Jesica Clark of South Pine Street City Farm trials compost substrates to find a sustainable way to heat an urban greenhouse
By Abigail Woughter
From Empty Space to Green Space
When farming a quarter-acre community garden on a city block, it is easy to feel as if everyone is watching. Jesica Clark of South Pine Street City Farm in Kingston, New York had to learn to grow efficiently under the watchful eye of the community.
Having seven years of growing experience on different rural farms, Clark noticed, “I felt a little more pressure in an urban setting when my neighbors were 20 feet away from the garden to make it look as nice as possible. If it didn’t look good, the neighbors would be calling.”
South Pine Street City Farm is located in downtown Kingston, though off a main road on a quiet dead end street. The farm’s plot of land was once just an empty house lot, then a lawn turned community garden, and finally became South Pine Street City Farm in 2011. In addition to growing vegetables on permanent raised beds and operating a farm stand for local consumers, the farm is home to several youth organizations, such as Dig Kids, a program for summer employment that gives students hands-on urban farming experience. Clark and fellow South Pine Street City farmer KayCee Wimbish also support their community by donating one-quarter of the farm’s harvest to local food pantry, Queen’s Galley.
Designing a Compost Heated Greenhouse
When it came time to grow seedlings, Clark drew on her experience and her local farming contacts to rent space in an off-site greenhouse. But small-scale farming had made her especially attuned to sourcing local, and her daily 30-40 minute commute across the county to check on the seedlings made Clark worry about sustainability.
She determined that South Pine Street City Farm needed a greenhouse of its own, but knew the greenhouse site had no source of electricity. The idea for a low-energy-input greenhouse came from a friend who used animal manure from his livestock farm as the composting base to heat his greenhouse.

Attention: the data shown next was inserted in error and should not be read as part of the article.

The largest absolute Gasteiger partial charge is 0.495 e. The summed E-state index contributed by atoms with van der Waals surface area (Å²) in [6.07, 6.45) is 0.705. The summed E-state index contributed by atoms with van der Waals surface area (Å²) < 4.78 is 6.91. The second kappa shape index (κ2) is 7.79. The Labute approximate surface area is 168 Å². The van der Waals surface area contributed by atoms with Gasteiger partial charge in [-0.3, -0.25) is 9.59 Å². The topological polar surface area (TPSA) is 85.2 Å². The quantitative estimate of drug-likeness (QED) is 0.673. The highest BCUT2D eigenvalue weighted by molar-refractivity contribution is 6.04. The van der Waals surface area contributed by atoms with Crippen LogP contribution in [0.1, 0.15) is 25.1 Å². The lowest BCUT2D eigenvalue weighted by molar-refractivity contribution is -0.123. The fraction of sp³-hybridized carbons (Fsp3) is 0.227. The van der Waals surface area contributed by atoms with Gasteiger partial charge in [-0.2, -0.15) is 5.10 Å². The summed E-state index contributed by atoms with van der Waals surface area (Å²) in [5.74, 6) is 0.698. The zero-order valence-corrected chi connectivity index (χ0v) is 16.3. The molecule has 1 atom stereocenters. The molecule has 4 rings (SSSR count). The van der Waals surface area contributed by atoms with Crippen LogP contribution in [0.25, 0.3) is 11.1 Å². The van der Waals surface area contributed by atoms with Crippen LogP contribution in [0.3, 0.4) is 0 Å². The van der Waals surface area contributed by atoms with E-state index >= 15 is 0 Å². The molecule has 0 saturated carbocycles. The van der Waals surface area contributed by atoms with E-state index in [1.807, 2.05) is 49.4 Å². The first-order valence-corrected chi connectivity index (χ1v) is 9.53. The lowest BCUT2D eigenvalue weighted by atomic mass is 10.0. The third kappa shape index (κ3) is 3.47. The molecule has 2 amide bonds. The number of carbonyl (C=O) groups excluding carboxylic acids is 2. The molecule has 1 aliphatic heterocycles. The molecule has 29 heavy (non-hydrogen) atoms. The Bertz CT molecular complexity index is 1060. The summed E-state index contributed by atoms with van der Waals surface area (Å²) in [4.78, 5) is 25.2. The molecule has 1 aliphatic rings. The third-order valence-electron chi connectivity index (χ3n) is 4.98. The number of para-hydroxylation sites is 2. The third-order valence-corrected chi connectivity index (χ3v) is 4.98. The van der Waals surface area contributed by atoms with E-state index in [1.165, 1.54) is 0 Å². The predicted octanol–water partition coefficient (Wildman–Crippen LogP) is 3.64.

Composting was no novel concept for South Pine Street City Farm, and Clark wondered if the mixes she used in the garden could be an effective passive heat source in the greenhouse.
“When I was managing the compost at the garden, I sourced coffee grounds from a couple of local cafes in Kingston. I noticed that the coffee grounds were getting up to 125, 130 degrees. So I figured that was probably warm enough to work for a small sized greenhouse.”
Clark received SARE funding to test the performance of three locally sourced compost mixes. The first mix was made up of half coffee grounds, half chipped city mulch, by volume. The second mix was comprised of double the amount of coffee grounds by volume than mulch, and the third mix used a 2:1 ratio of coffee grounds to dry leaves, making it the most finely textured mix of the three.
The compost mixes served as a direct heat source and were located inside the greenhouse. Clark used concrete blocks to form a container that neatly held the compost mixtures. This table-like structure is called a compost bay, and is central to the functionality of the greenhouse.
“The concrete blocks make a nice little heat sink, and they’re sturdy so I’m able to put a frame on top of them for seedlings.”
Extending Fall Production
When Clark began the compost-heated greenhouse project, her main objectives were to grow high-quality seedlings and experiment with extending the Spring and Fall growing seasons in an effort to produce local vegetables longer for her community. “In this whole urban farming movement,” she considered, “I think one thing that has been neglected is the idea of a community greenhouse, especially when it comes to growing in the wintertime and being a resource for different community gardens.”